Dr. Kasewurm’s Professional Hearing Services
Our Doctors of Audiology are trained to offer comprehensive hearing evaluations, hearing aid consultations, and hearing rehabilitation. We also offer a hearing aid lab that is always available for walk-in appointments. All of our patient’s have the convenience of stopping by the lab at their convenience to see our wonderful staff of audiology assistants for hearing aid cleanings, minor repairs and adjustments, and earwax removal. At Dr. Kasewurm’s Professional Hearing Services, our Comprehensive Hearing Healthcare (CHHC) plan provides all services (including hearing aid batteries) at no additional cost to the patient. With CHHC you can stop by as often as you need to without having to worry about any additional charges.
Repair, Maintenance, & Seminars —–
- Hearing aid repair services for all makes
- Hearing aid cleaning services
- Routine maintenance and cleaning
- Seminars for groups and organizations, including support groups
Hearing Evaluations —–
- Comprehensive diagnostic audiological evaluations and hearing tests for adults
- Video otoscopy for detailed viewing of your ear canal
- Computerized hearing aid analysis
Hearing Aids —–
- Full line of hearing aids, specializing in digital hearing aid technology
- Assistive listening devices
- Follow-up fine-tuning visit to ensure maximum benefits
Tinnitus Therapy —–
Do you hear a ringing, roaring, clicking, or hissing sound in your ears? Do you hear this sound often or all the time? Does the sound bother you a lot? If you answer yes to these questions, you may have tinnitus (tin-NY-tus).
More information about hearing evaluations.
So what happens during a hearing test anyway?
When you arrive for your exam, you will be greeted by the front office staff and asked to fill out several forms, including those that record your personal information, medical history and verify your insurance. You will also receive a copy of a Notice of Privacy as mandated by law.As your exam begins, your Audiologist will review your personal information with you and will ask you some questions that are designed to discover the specific types of environments in which you may be experiencing some difficulty in hearing.
Next, the Audiologist may look into your ears by using an otoscope. This instrument is used to see the ear canal and the ear drum and whether or not there is ear wax obstructing the canal. Sometimes the Audiologist will have a video otoscope so you can see inside your ear as well!
The first test that is conducted is the pure tone hearing test. This is conducted in a quiet environment, sometimes in a soundproof booth. The Audiologist will place headphones that are connected to an audiometer over your ears. The audiometer transmits a series of tones at a variety of volumes into your ears to determine the exact point or “threshold” at which you can hear various frequencies of sounds. When you hear a sound, you will be asked to say “yes” or raise your hand.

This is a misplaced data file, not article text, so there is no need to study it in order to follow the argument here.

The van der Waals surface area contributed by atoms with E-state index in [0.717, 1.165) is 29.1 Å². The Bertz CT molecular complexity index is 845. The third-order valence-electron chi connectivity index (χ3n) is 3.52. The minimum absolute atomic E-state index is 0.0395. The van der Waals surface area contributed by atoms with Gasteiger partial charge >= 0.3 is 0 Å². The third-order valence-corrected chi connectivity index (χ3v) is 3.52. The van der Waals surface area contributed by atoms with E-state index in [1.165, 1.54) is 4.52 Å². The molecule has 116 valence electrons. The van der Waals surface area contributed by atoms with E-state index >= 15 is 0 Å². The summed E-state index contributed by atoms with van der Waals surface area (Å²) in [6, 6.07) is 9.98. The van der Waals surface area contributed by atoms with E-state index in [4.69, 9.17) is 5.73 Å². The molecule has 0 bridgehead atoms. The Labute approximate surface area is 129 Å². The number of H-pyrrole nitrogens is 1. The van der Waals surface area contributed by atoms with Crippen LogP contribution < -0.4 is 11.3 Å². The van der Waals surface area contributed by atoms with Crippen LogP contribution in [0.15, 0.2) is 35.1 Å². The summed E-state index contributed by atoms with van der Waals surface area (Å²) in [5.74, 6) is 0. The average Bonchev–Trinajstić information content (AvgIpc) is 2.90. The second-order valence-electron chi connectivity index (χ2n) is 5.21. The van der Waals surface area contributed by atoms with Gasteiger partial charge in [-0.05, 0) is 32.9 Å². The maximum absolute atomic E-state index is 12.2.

The next test is speech testing. The audiologist will ask you to listen to a series of one and two syllable words at different volumes and then ask you to repeat them. This will determine the level at which you can detect and understand speech. Another test that may be conducted is a speech in noise test. This test will determine how well you hear sentences in a noisy environment.
The results of your tests will be recorded on a form called an audiogram, which the Audiologist will review with you. The audiogram reflects your hearing loss in frequencies and decibels. You will be shown the type, pattern and degree of hearing loss, as well as the percentage of normal conversational speech that you are still able to hear. Your Audiologist will then relate these results to your concerns about your hearing. The next step is to consider treatment solutions.
More information about hearing aids …
When is a hearing aid the right solution for someone with a hearing loss?
Research by the National Council on the Aging on more than 2,000 people with hearing loss has demonstrated that hearing aids clearly are associated with dramatic improvements in the social, emotional, psychological, and physical well-being of people in all hearing loss categories from mild to severe. Specifically, hearing aid usage is shown to improve the following for people with measured hearing loss:
Communication in relationships
Intimacy and warmth in family relationships
Ease in communication
Sense of control over life events
Perception of mental functioning
Not to mention more fulfillment in the bedroom too.
For most people suffering from hearing loss, you’ve seen your hearing decline very gradually over a period of years. And you probably just got used to it as one side effect of getting older and wiser.
But that can all change within days,